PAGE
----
DIPL 4108 AA
After the financial crisis of 2008 essentially upended conventional wisdom about the nature of political economy and sent ripple effects across the globe, political scientists and economists have attempted to reconcile prevailing notions about economic governance. Although the financial recession of that year produced numerous analyses of what went wrong and how to fix ‘anomalies’ within the international monetary regime, much of ensuing perspectives and ongoing debates focus on growing integration, capital mobility, finance, and the merits of globalization. This course appropriately examines key historical processes, institutions and the nature of states and markets from the 19th century to the present. The course will also explore key issue areas such as trade, finance, political and economic development as well as the impact of financial crises across the globe. Our readings will be interdisciplinary and will reflect key perspectives from international relations, history, economics and sociology. The course aims to engage students in critical aspects of political economy by incorporating current events and news articles, which I will allude to from time to time.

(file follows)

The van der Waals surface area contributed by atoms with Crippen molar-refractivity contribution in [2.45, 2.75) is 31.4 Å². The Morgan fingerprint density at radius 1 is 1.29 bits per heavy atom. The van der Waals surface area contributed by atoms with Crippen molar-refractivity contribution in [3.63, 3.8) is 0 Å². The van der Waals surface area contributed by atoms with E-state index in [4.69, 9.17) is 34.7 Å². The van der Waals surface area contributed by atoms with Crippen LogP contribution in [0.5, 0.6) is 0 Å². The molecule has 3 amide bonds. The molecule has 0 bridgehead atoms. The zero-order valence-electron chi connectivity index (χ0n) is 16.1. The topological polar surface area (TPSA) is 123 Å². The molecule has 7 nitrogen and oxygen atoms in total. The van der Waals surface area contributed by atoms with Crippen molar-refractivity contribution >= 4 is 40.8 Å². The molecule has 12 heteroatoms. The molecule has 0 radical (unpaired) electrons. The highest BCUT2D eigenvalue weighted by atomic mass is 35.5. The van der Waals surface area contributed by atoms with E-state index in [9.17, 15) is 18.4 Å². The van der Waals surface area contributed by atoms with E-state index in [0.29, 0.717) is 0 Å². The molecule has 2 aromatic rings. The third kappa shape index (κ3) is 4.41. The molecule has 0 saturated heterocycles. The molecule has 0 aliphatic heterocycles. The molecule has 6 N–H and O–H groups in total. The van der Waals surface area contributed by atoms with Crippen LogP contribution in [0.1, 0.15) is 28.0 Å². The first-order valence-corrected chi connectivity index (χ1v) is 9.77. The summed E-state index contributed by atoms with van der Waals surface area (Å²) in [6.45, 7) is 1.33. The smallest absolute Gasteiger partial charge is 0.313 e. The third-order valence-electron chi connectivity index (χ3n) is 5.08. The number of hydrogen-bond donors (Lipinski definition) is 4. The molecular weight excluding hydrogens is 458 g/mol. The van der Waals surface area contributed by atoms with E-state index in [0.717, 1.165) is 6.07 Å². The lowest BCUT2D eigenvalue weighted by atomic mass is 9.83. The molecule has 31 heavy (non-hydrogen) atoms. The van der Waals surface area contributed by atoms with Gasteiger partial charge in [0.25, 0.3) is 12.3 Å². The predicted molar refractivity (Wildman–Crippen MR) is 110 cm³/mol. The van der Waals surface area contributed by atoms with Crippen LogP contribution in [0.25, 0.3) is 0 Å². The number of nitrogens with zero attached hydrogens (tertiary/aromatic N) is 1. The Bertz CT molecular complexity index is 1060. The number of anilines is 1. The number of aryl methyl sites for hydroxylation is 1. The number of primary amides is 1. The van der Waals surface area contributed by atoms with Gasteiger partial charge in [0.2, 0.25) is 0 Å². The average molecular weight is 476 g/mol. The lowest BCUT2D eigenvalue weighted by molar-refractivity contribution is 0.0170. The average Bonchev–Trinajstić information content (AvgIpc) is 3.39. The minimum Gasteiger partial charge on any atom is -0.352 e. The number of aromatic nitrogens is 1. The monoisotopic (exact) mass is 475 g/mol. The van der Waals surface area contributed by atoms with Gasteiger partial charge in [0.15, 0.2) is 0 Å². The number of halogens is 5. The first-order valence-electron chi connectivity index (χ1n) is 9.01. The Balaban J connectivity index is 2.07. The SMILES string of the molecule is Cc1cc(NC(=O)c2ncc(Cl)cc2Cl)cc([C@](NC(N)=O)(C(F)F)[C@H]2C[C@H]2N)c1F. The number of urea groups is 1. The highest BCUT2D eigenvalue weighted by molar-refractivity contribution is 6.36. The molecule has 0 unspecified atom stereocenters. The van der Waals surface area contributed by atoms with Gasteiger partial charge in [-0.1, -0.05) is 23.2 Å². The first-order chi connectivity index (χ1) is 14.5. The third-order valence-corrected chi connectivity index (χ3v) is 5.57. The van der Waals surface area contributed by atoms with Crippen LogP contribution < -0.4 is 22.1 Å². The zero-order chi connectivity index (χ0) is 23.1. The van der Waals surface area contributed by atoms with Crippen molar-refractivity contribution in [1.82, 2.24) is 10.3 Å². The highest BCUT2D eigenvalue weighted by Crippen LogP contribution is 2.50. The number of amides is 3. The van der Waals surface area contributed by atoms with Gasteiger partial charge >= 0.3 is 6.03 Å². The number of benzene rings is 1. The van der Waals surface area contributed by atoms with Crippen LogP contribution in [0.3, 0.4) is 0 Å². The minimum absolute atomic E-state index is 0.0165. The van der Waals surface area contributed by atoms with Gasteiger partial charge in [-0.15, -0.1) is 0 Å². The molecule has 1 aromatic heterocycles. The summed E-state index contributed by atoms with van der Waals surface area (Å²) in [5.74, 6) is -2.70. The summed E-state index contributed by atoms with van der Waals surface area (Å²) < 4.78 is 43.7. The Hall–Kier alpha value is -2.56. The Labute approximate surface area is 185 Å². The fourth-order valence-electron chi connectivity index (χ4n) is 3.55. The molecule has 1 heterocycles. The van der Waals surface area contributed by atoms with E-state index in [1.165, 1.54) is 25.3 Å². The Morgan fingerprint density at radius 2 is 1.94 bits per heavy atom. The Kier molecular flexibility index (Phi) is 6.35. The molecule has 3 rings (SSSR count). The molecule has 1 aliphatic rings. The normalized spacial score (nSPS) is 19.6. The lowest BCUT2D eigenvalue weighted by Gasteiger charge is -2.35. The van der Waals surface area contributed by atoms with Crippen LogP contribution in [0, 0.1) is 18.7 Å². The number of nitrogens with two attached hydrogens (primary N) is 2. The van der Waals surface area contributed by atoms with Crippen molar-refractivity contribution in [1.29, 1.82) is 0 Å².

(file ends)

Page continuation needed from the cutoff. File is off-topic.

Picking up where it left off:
Sackeyfio, Naaborle Dr., "International Political Economy" (2014). Diplomacy Syllabi. 74.